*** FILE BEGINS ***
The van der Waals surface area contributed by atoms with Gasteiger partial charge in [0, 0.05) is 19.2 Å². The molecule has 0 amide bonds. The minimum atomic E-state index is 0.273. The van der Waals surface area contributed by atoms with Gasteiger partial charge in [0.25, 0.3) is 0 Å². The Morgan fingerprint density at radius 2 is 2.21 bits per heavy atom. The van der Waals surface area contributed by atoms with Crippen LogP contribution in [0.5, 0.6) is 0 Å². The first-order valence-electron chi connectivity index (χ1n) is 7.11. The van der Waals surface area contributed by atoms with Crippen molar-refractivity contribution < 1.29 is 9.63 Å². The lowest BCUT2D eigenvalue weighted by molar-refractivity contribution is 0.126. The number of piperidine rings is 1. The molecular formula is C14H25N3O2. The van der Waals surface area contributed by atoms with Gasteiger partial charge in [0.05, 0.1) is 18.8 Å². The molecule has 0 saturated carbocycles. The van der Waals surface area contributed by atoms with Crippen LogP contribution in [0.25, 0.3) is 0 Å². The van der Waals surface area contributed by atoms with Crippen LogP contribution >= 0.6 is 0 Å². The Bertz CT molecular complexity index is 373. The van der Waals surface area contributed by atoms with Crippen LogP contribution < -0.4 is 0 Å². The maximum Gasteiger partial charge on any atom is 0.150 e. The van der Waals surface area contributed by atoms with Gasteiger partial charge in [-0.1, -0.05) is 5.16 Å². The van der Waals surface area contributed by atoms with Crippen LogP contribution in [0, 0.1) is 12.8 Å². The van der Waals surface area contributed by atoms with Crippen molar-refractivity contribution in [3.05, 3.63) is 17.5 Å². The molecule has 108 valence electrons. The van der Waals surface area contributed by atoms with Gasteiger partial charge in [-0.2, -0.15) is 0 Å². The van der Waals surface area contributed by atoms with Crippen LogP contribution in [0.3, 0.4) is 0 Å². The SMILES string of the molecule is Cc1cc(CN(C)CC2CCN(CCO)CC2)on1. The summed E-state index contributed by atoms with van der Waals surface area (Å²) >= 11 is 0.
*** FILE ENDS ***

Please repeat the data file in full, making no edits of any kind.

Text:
The van der Waals surface area contributed by atoms with Gasteiger partial charge in [0, 0.05) is 19.2 Å². The molecule has 0 amide bonds. The minimum atomic E-state index is 0.273. The van der Waals surface area contributed by atoms with Gasteiger partial charge in [0.25, 0.3) is 0 Å². The Morgan fingerprint density at radius 2 is 2.21 bits per heavy atom. The van der Waals surface area contributed by atoms with Crippen LogP contribution in [0.5, 0.6) is 0 Å². The first-order valence-electron chi connectivity index (χ1n) is 7.11. The van der Waals surface area contributed by atoms with Crippen molar-refractivity contribution < 1.29 is 9.63 Å². The lowest BCUT2D eigenvalue weighted by molar-refractivity contribution is 0.126. The number of piperidine rings is 1. The molecular formula is C14H25N3O2. The van der Waals surface area contributed by atoms with Gasteiger partial charge in [0.05, 0.1) is 18.8 Å². The molecule has 0 saturated carbocycles. The van der Waals surface area contributed by atoms with Crippen LogP contribution in [0.25, 0.3) is 0 Å². The van der Waals surface area contributed by atoms with Crippen LogP contribution >= 0.6 is 0 Å². The Bertz CT molecular complexity index is 373. The van der Waals surface area contributed by atoms with Crippen LogP contribution < -0.4 is 0 Å². The maximum Gasteiger partial charge on any atom is 0.150 e. The van der Waals surface area contributed by atoms with Gasteiger partial charge in [-0.1, -0.05) is 5.16 Å². The van der Waals surface area contributed by atoms with Crippen LogP contribution in [0, 0.1) is 12.8 Å². The van der Waals surface area contributed by atoms with Crippen molar-refractivity contribution in [3.05, 3.63) is 17.5 Å². The molecule has 108 valence electrons. The van der Waals surface area contributed by atoms with Gasteiger partial charge in [-0.2, -0.15) is 0 Å². The van der Waals surface area contributed by atoms with Crippen LogP contribution in [0.3, 0.4) is 0 Å². The SMILES string of the molecule is Cc1cc(CN(C)CC2CCN(CCO)CC2)on1. The summed E-state index contributed by atoms with van der Waals surface area (Å²) >= 11 is 0.